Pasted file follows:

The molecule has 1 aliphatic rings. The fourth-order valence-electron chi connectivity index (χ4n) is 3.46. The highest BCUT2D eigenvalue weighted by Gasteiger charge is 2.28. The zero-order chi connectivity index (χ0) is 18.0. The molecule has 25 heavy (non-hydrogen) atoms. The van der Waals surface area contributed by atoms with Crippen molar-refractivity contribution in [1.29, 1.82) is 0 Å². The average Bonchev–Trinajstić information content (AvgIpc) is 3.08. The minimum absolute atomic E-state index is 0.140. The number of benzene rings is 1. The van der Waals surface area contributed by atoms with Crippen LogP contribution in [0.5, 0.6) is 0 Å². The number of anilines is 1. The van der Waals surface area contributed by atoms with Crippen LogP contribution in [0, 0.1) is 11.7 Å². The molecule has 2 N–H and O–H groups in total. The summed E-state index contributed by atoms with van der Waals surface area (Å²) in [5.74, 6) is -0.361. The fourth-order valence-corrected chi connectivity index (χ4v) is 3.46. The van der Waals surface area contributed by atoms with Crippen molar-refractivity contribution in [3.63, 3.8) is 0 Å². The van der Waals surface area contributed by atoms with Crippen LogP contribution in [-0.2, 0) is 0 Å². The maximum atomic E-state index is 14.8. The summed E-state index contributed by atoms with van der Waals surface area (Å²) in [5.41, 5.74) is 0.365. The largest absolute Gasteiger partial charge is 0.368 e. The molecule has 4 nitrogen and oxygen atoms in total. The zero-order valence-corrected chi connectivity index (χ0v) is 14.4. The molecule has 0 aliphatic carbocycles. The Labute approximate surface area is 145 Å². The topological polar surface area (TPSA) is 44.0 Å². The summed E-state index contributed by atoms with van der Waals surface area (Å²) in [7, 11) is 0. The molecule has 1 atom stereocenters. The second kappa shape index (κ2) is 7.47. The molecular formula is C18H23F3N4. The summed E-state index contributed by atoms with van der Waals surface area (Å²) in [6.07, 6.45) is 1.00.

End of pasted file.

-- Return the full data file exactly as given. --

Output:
The molecule has 1 aliphatic rings. The fourth-order valence-electron chi connectivity index (χ4n) is 3.46. The highest BCUT2D eigenvalue weighted by Gasteiger charge is 2.28. The zero-order chi connectivity index (χ0) is 18.0. The molecule has 25 heavy (non-hydrogen) atoms. The van der Waals surface area contributed by atoms with Crippen molar-refractivity contribution in [1.29, 1.82) is 0 Å². The average Bonchev–Trinajstić information content (AvgIpc) is 3.08. The minimum absolute atomic E-state index is 0.140. The number of benzene rings is 1. The van der Waals surface area contributed by atoms with Crippen LogP contribution in [0.5, 0.6) is 0 Å². The number of anilines is 1. The van der Waals surface area contributed by atoms with Crippen LogP contribution in [0, 0.1) is 11.7 Å². The molecule has 2 N–H and O–H groups in total. The summed E-state index contributed by atoms with van der Waals surface area (Å²) in [5.74, 6) is -0.361. The fourth-order valence-corrected chi connectivity index (χ4v) is 3.46. The van der Waals surface area contributed by atoms with Crippen molar-refractivity contribution in [3.63, 3.8) is 0 Å². The van der Waals surface area contributed by atoms with Crippen LogP contribution in [-0.2, 0) is 0 Å². The maximum atomic E-state index is 14.8. The summed E-state index contributed by atoms with van der Waals surface area (Å²) in [5.41, 5.74) is 0.365. The largest absolute Gasteiger partial charge is 0.368 e. The molecule has 4 nitrogen and oxygen atoms in total. The zero-order valence-corrected chi connectivity index (χ0v) is 14.4. The molecule has 0 aliphatic carbocycles. The Labute approximate surface area is 145 Å². The topological polar surface area (TPSA) is 44.0 Å². The summed E-state index contributed by atoms with van der Waals surface area (Å²) in [7, 11) is 0. The molecule has 1 atom stereocenters. The second kappa shape index (κ2) is 7.47. The molecular formula is C18H23F3N4. The summed E-state index contributed by atoms with van der Waals surface area (Å²) in [6.07, 6.45) is 1.00.